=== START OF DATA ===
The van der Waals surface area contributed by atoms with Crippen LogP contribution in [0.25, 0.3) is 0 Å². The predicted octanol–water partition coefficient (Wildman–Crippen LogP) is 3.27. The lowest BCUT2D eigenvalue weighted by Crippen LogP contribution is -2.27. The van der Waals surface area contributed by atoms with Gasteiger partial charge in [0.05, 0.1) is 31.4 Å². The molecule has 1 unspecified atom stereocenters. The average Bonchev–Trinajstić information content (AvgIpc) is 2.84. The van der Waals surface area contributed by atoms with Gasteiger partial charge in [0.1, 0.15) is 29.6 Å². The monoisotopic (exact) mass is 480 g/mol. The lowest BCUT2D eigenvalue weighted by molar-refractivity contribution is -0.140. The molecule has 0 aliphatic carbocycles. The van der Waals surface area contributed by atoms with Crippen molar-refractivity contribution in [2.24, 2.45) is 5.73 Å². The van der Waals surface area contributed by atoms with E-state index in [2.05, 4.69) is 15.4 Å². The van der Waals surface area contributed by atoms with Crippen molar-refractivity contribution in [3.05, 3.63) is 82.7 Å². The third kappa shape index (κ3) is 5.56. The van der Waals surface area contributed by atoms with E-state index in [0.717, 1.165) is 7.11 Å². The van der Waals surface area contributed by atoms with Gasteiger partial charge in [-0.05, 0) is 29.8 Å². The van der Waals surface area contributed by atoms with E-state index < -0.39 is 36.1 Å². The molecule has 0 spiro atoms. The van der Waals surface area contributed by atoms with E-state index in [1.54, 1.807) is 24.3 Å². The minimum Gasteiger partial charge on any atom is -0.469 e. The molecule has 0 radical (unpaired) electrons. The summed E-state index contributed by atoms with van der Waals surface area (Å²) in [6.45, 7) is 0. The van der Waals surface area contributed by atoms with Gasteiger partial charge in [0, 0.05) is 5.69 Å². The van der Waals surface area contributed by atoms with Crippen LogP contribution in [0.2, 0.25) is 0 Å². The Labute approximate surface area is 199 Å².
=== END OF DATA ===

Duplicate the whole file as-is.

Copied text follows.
The van der Waals surface area contributed by atoms with Crippen LogP contribution in [0.25, 0.3) is 0 Å². The predicted octanol–water partition coefficient (Wildman–Crippen LogP) is 3.27. The lowest BCUT2D eigenvalue weighted by Crippen LogP contribution is -2.27. The van der Waals surface area contributed by atoms with Gasteiger partial charge in [0.05, 0.1) is 31.4 Å². The molecule has 1 unspecified atom stereocenters. The average Bonchev–Trinajstić information content (AvgIpc) is 2.84. The van der Waals surface area contributed by atoms with Gasteiger partial charge in [0.1, 0.15) is 29.6 Å². The monoisotopic (exact) mass is 480 g/mol. The lowest BCUT2D eigenvalue weighted by molar-refractivity contribution is -0.140. The molecule has 0 aliphatic carbocycles. The van der Waals surface area contributed by atoms with Crippen molar-refractivity contribution in [2.24, 2.45) is 5.73 Å². The van der Waals surface area contributed by atoms with E-state index in [2.05, 4.69) is 15.4 Å². The van der Waals surface area contributed by atoms with Crippen molar-refractivity contribution in [3.05, 3.63) is 82.7 Å². The third kappa shape index (κ3) is 5.56. The van der Waals surface area contributed by atoms with E-state index in [0.717, 1.165) is 7.11 Å². The van der Waals surface area contributed by atoms with Gasteiger partial charge in [-0.05, 0) is 29.8 Å². The van der Waals surface area contributed by atoms with E-state index < -0.39 is 36.1 Å². The molecule has 0 spiro atoms. The van der Waals surface area contributed by atoms with E-state index in [1.54, 1.807) is 24.3 Å². The minimum Gasteiger partial charge on any atom is -0.469 e. The molecule has 0 radical (unpaired) electrons. The summed E-state index contributed by atoms with van der Waals surface area (Å²) in [6.45, 7) is 0. The van der Waals surface area contributed by atoms with Gasteiger partial charge in [0, 0.05) is 5.69 Å². The van der Waals surface area contributed by atoms with Crippen LogP contribution in [0.2, 0.25) is 0 Å². The Labute approximate surface area is 199 Å².